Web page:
- Title: UKRAINE: Slaviansk residents choose: live with hardship or leave
- Date: 17th June 2014
- Summary: SLAVIANSK, UKRAINE (JUNE 17, 2014) (REUTERS) WOMAN WALKING ACROSS STREET PEOPLE WALKING IN STREET WITH BUCKETS PEOPLE WALKING WITH WATER BOTTLES PEOPLE FILLING WATER BOTTLES FROM HOSE PEOPLE FIXING WATER BOTTLES ON TROLLEYS VARIOUS OF MEN PULLING WATER TANK LITTLE GIRL SITTING BOY FIXING WATER BOTTLES ON MOTORBIKE MEN WALKING / VARIOUS OF PEOPLE FILLING WATER BOTTLES (SOUNDBITE) (Russian) SLAVIANSK RESIDENT, ALEXANDRA, SAYING: "This is how we live - what we worked for. What are they doing in that Kiev? Those leaders should be swept out. Why are they torturing people? (REPORTER ASKING OFF CAMERA, 'WHY ARE YOU COMING FOR WATER?') There's no water, there's no electricity. That's why we're coming for water." VARIOUS OF PEOPLE WALKING PAST DAMAGED BUILDING PEOPLE BOARDING UP BROKEN WINDOW VARIOUS OF BROKEN WINDOW VARIOUS OF PEOPLE WALKING IN MARKET (SOUNDBITE) (Russian) SLAVIANSK RESIDENT, NATALIA FEDOSENKO, SAYING: "I can't even bury my uncle right now. It's not clear whether they'll let us out (of town checkpoints) or not. They are shooting. Today at night, even at 4 am. I was at my mother's in Artema last night. They shot the entire night, and at 4 o'clock they shoot. Where are you shooting? What are you doing?" WOMAN SELLING GOODS AT TABLE IN FRONT OF SHOT-UP WALL VARIOUS OF MAN LEANING ON BIKE VARIOUS OF SLAVIANSK REGIONAL ADMINISTRATION BUILDING MOTORCYCLE DRIVING DOWN STREET VARIOUS OF MAN AND CHILD SITTING ON CURB (SOUNDBITE) (Russian) SLAVIANSK RESIDENT, VIKTOR, SAYING: "They aren't paying pensions, they're not giving child payments, you can't buy anything in the stores. Money...we have been holding on for so long. We don't have money to buy food. That's why we are leaving." VARIOUS OF PEOPLE HOPING TO EVACUATE LINED UP GIRL AND BOY TALKING (SOUNDBITE) (Russian) SLAVIANSK RESIDENTS, KATYA AND LENA KISELOVA, SAYING: LENA: "Today we went to bed at 2 a.m." KATYA: "Today at night, there was a big firefight. The light rockets were flying everywhere. In the sky everything was light." LENA: "Our yard was all lit, three or four times." KATYA: "They were flying above the house. we were living at Tselinnaya, and we could hear everything. We were running here and there." LITTLE BOY LEANING ON BIKE CATS IN BAG PEOPLE LINED UP AT CURB BAGS PEOPLE WAITING
- Embargoed: 2nd July 2014 13:00
- Location: Ukraine
- Country: Ukraine
- Topics: People
- Reuters ID: LVA9NS1OXISB9B89GQDZCLKYGROE
- Story Text: Faced with ongoing shortages, utility outages and frequent artillery fire, some residents in the eastern Ukrainian separatist stronghold of Slaviansk on Tuesday (June 17) gathered water, while others lined up to leave.
Since April, the city has been the epicentre of pro-Russian separatist activity after gunmen seized government and police buildings.
Ukrainian forces have surrounded the city and engaged in firefights with separatists frequently since Kiev launched a military operation to flush out the separatists there and in about 10 other towns.
Residents lined up on Tuesday at a working hose to fill water bottles, and men pulled a tank full of water.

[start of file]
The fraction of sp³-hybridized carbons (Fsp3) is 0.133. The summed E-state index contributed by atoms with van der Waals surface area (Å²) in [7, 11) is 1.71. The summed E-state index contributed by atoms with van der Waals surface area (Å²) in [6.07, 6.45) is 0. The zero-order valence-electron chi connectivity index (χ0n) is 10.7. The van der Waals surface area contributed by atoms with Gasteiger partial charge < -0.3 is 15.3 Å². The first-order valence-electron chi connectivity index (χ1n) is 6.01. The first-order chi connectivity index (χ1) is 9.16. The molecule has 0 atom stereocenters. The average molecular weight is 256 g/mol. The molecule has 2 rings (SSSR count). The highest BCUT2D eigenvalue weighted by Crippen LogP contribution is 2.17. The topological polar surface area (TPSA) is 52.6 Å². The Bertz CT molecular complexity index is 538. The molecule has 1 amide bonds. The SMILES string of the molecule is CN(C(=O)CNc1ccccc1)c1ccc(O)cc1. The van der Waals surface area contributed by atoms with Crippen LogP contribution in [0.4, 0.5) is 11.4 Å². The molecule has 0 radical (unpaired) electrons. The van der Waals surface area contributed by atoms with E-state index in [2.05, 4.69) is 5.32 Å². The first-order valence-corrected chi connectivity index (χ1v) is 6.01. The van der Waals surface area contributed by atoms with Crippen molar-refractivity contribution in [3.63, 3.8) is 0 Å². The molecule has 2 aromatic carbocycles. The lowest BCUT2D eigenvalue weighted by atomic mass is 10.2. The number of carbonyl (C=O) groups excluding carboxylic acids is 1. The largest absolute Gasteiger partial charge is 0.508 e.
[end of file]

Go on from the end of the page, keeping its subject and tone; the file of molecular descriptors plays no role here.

Pensioner Alexandra bitterly decried her fate.
"This is how we live - what we worked for. What are they doing in that Kiev? Those leaders should be swept out. Why are they torturing people?" Alexandra said.
In the city centre, people boarded up shop windows scarred in artillery attacks. At the market, sparse stalls sold few supplies.
Resident Natalya Fedosenko said the ongoing conflict had made even the most essential tasks insurmountably hard.
"I can't even bury my uncle right now. It's not clear whether they'll let us out (of town checkpoints) or not. They are shooting. Today at night, even at 4 am. I was at my mother's in Artema last night. They shot the entire night, and at 4 o'clock they shoot. Where are you shooting? What are you doing?" Fedosenko asked.
Viktor sat with his granddaughter, waiting to leave Slaviansk for his sister's home in Rostov-on-Don, across the border with Russia.
"They aren't paying pensions, they're not giving child payments, you can't buy anything in the stores," he said.
"We don't have money to buy food. That's why we are leaving," Viktor said.
Katya and Lena Kiselova were headed to Crimea to escape the fighting.
"Today at night, there was a big firefight. The light rockets were flying everywhere. In the sky everything was light," Katya Kiselova said.
Separatists say government forces have been shelling their positions this week, including around in Slaviansk, scene of some of the heaviest fighting since the uprising began in the Russian-speaking east in April.
About 30 Ukrainian servicemen were wounded in fighting with pro-Russian separatists near Ukraine's eastern border with Russia early on Tuesday, the border guard service said.
It said separatist fighters had fired mortar bombs on government forces and border guards during the night near the city of Luhansk. It gave no details of any casualties among the rebels, who oppose central rule by Kiev's pro-Western leaders.
President Petro Poroshenko has ordered government forces to retake control of the border from the rebels after Kiev and the United States accused Russia of sending fighters and weapons, including tanks, across the frontier. Moscow denies this.
Poroshenko said on Monday (June 16) that government forces had already re-established control of a more than 250-km (156-mile) stretch of the almost 2,000-km (1,240-mile) land border with Russia.
Kiev says 125 Ukrainian serviceman have been killed since the start of a military operation to defeat the separatists in May. Scores of separatist fighters have also been killed in fighting, as well as an unknown number of civilians.
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